Many often wonder what drives one to become a martyr. There are actually many reasons. However, in light of a special type of “martyr,” we need to make a distinction between “martyr” and “Shaheed” (an Islamic term). When translators relay to us the word “Shaheed”, they usually translate it as “Martyr.” This is not quite accurate. In the English language, as well as other languages, there exists no special word to describe the exact meaning of “Shaheed.”

The Arabic word Shaheed came from the root word Shiin-ha-Dal which means to told/gave information, to witness/see, to be present, give evidence/testimony, bear witness. mushhad – time or place of being present or of giving or hearing evidence, meeting place. mashhuud – that which is witnessed.

The Quran uses the word and its variations (shaheed, shahid, shuhada) several times in its discourse.

In ‘Surah Fath’, it addresses the Prophet Muhammad thus:

“We have sent you as witness (shahid) of the truth, and harbinger of good news and a warner” (48:8).

The same expression has been used by Allah for the companions of the Prophet in ‘Surah Baqarah’:

“And thus have We made you a just community so that you may be a witness (shuhada) over the people, and the messenger may be witness (shaheedan) over you…” (2:143).

The word is used for the entire ummah in several places in the Quran.

In ‘Surah Nisa’, it says

“O you who believe, be custodians of justice, witnesses (shuhada) for Allah. …” (135:4).

The word is used for one who is witness, of Allah and His religion. The term as used in the Quran implies that the one who is referred to as shaheed understands and comprehends Allah’s religion in the manner in which it should be, practices it, and is so clear in his actions and conduct that the rest of mankind sees him as a witness of Allah.

He spends his entire life being a witness to Allah’s teachings, and would easily give his life in pursuit of the same aim. He is so devoted to the true path that he would not hesitate to lay down his life in order to bear witness to his convictions.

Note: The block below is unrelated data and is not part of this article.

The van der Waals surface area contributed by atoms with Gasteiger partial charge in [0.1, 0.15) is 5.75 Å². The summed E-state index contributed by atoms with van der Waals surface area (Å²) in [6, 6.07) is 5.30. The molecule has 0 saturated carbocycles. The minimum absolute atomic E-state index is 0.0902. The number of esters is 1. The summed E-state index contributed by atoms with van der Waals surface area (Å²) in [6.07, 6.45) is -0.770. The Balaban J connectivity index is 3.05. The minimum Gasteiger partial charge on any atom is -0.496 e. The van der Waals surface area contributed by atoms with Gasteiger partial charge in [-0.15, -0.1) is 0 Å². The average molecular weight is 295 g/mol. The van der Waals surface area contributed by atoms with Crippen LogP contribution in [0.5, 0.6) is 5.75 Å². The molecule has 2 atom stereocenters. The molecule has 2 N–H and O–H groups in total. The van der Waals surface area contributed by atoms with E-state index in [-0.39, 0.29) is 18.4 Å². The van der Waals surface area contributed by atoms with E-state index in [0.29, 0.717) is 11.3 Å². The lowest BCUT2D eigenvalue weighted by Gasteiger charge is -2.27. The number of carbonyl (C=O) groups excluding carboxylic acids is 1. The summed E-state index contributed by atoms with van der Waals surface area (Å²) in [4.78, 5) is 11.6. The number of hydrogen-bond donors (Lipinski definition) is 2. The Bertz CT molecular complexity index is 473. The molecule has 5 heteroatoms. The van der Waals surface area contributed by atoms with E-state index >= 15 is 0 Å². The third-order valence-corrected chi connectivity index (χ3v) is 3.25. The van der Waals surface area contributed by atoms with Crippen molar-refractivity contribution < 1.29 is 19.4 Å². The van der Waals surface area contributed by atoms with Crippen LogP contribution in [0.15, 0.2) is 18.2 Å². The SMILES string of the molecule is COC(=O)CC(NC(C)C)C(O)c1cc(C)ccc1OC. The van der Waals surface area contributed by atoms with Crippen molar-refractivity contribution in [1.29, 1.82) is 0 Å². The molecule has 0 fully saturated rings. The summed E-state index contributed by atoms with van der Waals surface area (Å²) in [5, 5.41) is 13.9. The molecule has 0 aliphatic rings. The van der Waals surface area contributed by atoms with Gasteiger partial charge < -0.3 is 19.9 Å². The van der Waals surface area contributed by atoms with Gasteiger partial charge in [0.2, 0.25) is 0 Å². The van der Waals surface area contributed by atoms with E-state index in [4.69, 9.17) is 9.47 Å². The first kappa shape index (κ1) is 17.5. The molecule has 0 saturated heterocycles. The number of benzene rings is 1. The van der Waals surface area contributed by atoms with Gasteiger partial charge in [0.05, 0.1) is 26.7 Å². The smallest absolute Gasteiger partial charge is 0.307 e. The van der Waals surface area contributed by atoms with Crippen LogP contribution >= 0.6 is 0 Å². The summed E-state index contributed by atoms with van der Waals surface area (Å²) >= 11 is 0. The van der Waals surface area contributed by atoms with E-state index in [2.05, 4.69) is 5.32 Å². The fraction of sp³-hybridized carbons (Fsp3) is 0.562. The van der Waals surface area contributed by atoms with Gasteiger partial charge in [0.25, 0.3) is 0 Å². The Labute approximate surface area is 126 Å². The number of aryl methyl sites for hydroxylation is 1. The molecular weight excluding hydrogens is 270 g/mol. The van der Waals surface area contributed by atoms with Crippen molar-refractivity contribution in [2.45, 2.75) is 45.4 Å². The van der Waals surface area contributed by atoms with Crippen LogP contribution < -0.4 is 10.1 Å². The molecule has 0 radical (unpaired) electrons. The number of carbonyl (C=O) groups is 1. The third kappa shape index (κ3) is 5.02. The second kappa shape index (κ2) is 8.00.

As human beings pursue the path of spiritual purification and development, they achieve various levels of excellence. Allah describes these as those of the anbia, siddequin, shuhada and sualeheen. The four groups have been seen as people who are blessed by Allah.

In one verse of ‘Surah Aal Imran’ Allah refers to the word in the sense of those who have been killed in the battlefield:

“…We alternate days of glory between men so that Allah may know those who believe, taking some as witness (shuhada) of truth from your ranks, for Allah does not like those who are unjust” (3:140).

There is ample evidence, therefore, in the Quran that the status of a shaheed is one to be bestowed on a Muslim by Allah alone, and not by fellow human beings. In summary, no one should be called a shaheed. This judgment shall be made by Allah, on the Day of Judgment.

A martyr is one who decides to give up his life for whatever cause he serves or to uphold his principles and honor. Maybe he wishes to go down in history as a hero. Maybe he feels very passionate about his country or his philosophy that he would risk his life for it. Some martyrs do die for their religion. Some risk their lives to uphold truth and justice. A martyr has many reasons for which he may risk his life.

However, the term “Shaheed” is only applied to those who sacrifice their lives for Allah’s cause. They have no fear; they only fear Allah and want to obey Him and to serve Him. They realize that their lives belong to Allah, the One who created them, so it is a gift and we should not be so selfish about it. To obey Allah and to implement what He has commanded (truth, justice and liberty) might mean the loss of their lives. Their love for Allah motivates them to sacrifice the precious gift of life. They are assured of a great reward in the end for their unselfish act. Their focus is on the next life and on pleasing Allah.